“It is this existential threat based on religion that makes the other an enemy that needs to be expelled,” Nowacki said.
“People need to ask themselves questions like: why do they hate us? Who are they? Religion, at times, can cloud the judgment and make people not think clearly.”
Tying this information back to her trip to Spain, Nowacki briefly explained the history of the Moors, who have inhabited Spain for more than 800 years.
“They were just as much Spanish as the other,” Nowacki said.
In places of higher learning, like the Alhambra in Granada, Muslims and Catholics studied together in peace for many years.
Religious persecution of Muslims by the Catholic church and monarchy; however, in the form of inquisitions, eventually drove most of the Moors out of Spain.
Much of the architecture Nowacki saw on her trip included old mosques that had been turned into cathedrals after the Moors had been expelled.
The violent depictions of this expulsion in the cathedrals is what especially shocked Nowacki.
Using her own photographs, Nowacki explained her trip along 60 miles of the El Camino de Santiago trail in Spain.
Translated to “The Way of Saint James,” the trail is a pilgrimage ending at the Cathedral of Santiago de Compostela in Galicia.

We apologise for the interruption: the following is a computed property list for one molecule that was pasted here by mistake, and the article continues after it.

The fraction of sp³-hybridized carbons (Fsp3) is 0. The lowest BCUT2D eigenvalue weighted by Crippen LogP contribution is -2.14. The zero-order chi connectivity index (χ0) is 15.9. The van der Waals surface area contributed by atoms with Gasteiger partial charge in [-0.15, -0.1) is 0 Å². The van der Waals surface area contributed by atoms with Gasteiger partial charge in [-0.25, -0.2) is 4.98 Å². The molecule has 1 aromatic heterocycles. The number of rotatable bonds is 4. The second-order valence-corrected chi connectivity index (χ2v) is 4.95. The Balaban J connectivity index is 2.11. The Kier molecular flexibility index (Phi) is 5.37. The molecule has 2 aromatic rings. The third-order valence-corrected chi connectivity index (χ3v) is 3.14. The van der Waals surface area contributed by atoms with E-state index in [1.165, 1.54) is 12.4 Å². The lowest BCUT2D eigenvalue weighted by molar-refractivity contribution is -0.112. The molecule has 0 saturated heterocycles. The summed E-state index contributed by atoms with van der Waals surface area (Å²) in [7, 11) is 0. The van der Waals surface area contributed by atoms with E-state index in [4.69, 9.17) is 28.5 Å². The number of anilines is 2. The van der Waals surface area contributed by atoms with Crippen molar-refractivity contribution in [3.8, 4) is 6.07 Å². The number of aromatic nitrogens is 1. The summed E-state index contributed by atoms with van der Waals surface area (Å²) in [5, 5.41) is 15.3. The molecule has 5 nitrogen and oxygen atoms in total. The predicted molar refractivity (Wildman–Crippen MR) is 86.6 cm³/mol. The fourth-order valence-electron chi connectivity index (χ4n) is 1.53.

Nowacki’s lecture was sponsored by the International Programs Office, which organizes all study abroad programs at Linfield.
Michelle Tomseth, International Programs Office Assistant Director, provided insight as to why these events are important for students to attend.
“Linfield has a 71 percent rate of students studying abroad before they graduate,” Tomseth said. “We hope that presentations like the one Dawn Nowacki will be giving today, sparks students to think and be interested in what is going on in the world around them. She addressed a topic that is centuries old, yet it is a reflection of what is happening currently. We are still being affected by events that are history.”
Olivia Marovich can be reached at
YuCheng Zhang/Senior photographer
Dawn Nowacki, Elizabeth and Morris Glicksman chair in political science, discusses the issues of Spain’s relationship with the Muslim world.
Students and members of the community gathered for the annual, traditional Celtic worship in celebration of St. Patrick’s Day, Tuesday, March 19 in the Pioneer Reading Room.